About 8 kilometres north of Soppong is Tham Lot, a large lime­stone cave with a wide stream run­ning through it. Along with Tham Nam Lang farther west, it's one of the longest known caves in Thailand. lt is possible to walk all the way through the cave (approximately 400 m) by following the stream, though it does mean getting your feet wet.. Apart from the main chamber, there are three smaller side caves that can be reached by ladders -it takes two to three hours to see the whole thing. Where the stream exits the cave, thou­sands of bats and swifts leave the cave at dusk -a spectacular sight.
Khun Yuam
              Bua Tong Field at Doi Mae Ukor Mexican Sunflowers or Wild Sunflowers are known in Thailand as Bua Tong which in fact originated from the middle part of the American continent. This exotic plant specres arrived in Thailand 80 years ago by an American missionary. Most are growing on Doi Mae Ukor in Mae Hong Son. Nowadays, nearly 1,000 rai of Bua Tong field will bloom at Doi Mae Ukor during November- December annually. Thus, creating an amazing landscape of bright yellow­ish mountains among the cold fresh air of winter.
            Nam Tok Mae Kor Lies not far from Bua Tong field. With a 30-metre high cliff, the water bursts out from a rock crevice, then falls down against the rock beneath.
          Hilltribe Souvenir Market The mar­ket is situated 3 kilometres from the Bua Tong field. Visitors can find vari­ous kinds of local vegetables, northern cut-flowers and hilltribe handicrafts.
            Mae Surin National Park The most interesting point among this area is Mae Surin Waterfall where tourists are able to arrive from the Bua Tong field 11 kilometres away. lt is widely known as one of the most beautiful waterfalls in Mae Hong Son. Beside, there are also other intersting places as follows:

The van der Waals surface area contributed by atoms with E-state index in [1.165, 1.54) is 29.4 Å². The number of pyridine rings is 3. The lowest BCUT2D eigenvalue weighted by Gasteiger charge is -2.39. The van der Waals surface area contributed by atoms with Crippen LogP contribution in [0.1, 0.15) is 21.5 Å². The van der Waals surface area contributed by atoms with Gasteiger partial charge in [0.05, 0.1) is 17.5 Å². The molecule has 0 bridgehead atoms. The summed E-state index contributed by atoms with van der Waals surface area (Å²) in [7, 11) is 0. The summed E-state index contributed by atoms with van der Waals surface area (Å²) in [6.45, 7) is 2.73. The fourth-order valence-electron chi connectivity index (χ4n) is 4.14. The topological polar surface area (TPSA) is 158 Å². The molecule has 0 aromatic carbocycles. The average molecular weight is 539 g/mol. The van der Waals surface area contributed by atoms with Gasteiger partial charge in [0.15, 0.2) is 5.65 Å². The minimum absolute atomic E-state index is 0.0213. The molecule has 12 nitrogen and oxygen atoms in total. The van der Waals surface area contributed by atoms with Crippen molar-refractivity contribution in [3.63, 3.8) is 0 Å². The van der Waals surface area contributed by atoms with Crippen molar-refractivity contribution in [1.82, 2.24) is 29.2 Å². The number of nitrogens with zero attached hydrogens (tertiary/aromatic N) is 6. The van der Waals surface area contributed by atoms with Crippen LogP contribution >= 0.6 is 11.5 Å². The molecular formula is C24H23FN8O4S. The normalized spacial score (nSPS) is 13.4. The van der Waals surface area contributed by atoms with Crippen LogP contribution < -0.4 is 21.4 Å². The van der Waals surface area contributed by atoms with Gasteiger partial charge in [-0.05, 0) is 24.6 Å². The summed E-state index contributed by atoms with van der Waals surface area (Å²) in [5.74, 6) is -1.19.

-Nong Kheaw The natural scenery of a wide green field and big pond among the mountain side is the charm of Nong Kheaw.
           -Wildlife and Plant Conservation Project ln honour to H.M. Queen Sirikit, the project was proposed for wildlife breeding, nursery and a cen­tre of local rare plants conservation.
               Wat To Phae The major chapel in Wat To Phae was magnificently cre­ated from the skillful hands of Tai Yai and Burmese artists. Tourists should spend their time here.
Beyond Mae Hong Son 
            Route 1805, starts in Mae Sariang, the sleepy district capital of southern Mae Hong Son province, Before Route 1085 was built, Mae Sariang really felt on the road to nowhere-an isolated outpost in Thailand's furthest northwest where a handful of Thai officials and teachers presided over a mixed population of Shan, Karen, Hmong, Lisu and Lahu tribes people. ln town, the wooden shophouses were in the hands of ethnic Chinese, with the majority of the temples in the Burmese-style.
            Since the building of the road, the ethnic make up of the town hasn't changed much, but the feel of the place has. Mae Sariang is less of a dead end, or a stop on the back route to Mae Hong Son, and more of a cross-roads. There's a small but growing trekking industry catering to travellers seeking "off the beaten track" authenticity, tours to Mae Sam Laep on the nearby Salween River, and several good and inexpensive guesthouses. Within the town itself, two of the most attractive Burmese temples are to be found, Wat Jong Sung and Wat Si Bunruang. Both have been restored since the road arrived, and their newly gilded htee, or umbrella-like spires, glint fiercely in the evening sun, setting off the yel­low chedis and tiered, red wooden roofing to perfection.